Sunday, August 19, 2012

Dietary Management of some Cancer and Cancer Treatment Related Issues


-Increase the intake of foods high in B-complex vitamins, vitamin C, protein and iron.  Long term supplemention of Iron is discouraged.   Small meals every few hours is advised.

Aversion to foods/Anorexia/Cachexia/Colder Food Preference

-Appetite stimulants and small feedings throughout the day are recommended.  If patient finds food to have a metallic taste, using plastic utensils, ginger ale and/or mint may help to mask that.  Try different seasonings.   If patient is found to have an aversion towards meat, encourage consumption of poultry, fish, legumes and dairy products.   Cleansing the palate with baking soda and water or salty water before meals may help.  Nutritional supplements to help increase nutrient intake can also be used.   Some patients may better tolerate colder food items. 

Dental cavities

-Being extra diligent about  good oral hygiene, avoidance of sweets, and the use of sodium fluoride three times a day is recommended to help prevent  cavities in cancer patients.


-Increasing fluid and fiber intake as well as getting extra fiber into the diet can help.   Hot drinks and milk (if tolerated) are said to be helpful as well.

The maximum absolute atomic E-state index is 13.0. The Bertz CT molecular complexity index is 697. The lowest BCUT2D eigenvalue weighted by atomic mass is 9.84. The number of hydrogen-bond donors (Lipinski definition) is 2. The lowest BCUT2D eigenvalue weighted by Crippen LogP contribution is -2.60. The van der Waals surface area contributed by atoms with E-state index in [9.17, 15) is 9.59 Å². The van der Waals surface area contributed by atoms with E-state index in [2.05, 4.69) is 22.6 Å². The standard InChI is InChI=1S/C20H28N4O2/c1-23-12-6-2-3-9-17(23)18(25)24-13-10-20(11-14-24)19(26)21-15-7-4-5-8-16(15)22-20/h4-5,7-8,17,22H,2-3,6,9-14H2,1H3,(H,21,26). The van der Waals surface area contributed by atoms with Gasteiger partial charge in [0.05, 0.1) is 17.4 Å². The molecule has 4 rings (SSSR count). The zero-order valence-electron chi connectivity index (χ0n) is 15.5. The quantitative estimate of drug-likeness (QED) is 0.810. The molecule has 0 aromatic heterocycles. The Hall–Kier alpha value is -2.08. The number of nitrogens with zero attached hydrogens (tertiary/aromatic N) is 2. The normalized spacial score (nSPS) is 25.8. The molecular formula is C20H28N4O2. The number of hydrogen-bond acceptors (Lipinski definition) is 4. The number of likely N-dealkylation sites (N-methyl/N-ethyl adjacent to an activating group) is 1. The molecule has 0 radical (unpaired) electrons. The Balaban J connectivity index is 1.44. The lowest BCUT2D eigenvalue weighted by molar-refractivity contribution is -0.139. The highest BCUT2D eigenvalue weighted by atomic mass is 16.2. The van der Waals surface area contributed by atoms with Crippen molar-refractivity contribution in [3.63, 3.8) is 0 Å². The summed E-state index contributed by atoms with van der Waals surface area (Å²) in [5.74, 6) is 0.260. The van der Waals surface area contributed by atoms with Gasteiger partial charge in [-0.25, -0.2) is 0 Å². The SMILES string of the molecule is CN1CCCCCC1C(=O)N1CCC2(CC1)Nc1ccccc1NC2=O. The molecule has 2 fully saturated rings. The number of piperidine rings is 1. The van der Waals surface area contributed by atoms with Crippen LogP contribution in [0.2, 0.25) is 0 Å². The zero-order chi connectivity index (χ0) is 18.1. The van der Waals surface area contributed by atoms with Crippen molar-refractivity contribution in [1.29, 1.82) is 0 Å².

-Patient should be encouraged to limit consumption of the following items:  sorbitol, sugar substitutes,  caffeine,  carbonated drinks,  and foods which are fatty, acidic, gas forming or spicy.  The patient should be monitored for development of  lactose intolerance due to the illness or associated therapies.  If patient is lactose intolerant, dairy products should be avoided.  Foods which may be helpful  for those suffering from diarrhea include  potato’s, skinless chicken, rice, and eggs.


-Bland foods are recommended for patients  experiencing nausea.  Also small meals throughout the day and drinking fluids between meals can be helpful.  Extra hydration is also advised prior to and following chemotherapy treatments.  If patient is vomiting, following the episode patient should sip liquids every 10 to 15 minutes.  Additionally, “flat” carbonated drinks can provide some relief. 

Escott-Stump, S. Nutrition and Diagnoses-Related Care.  7th ed.  Philadelphia, PA: Lippincott, Williams and Wilkins:2012.

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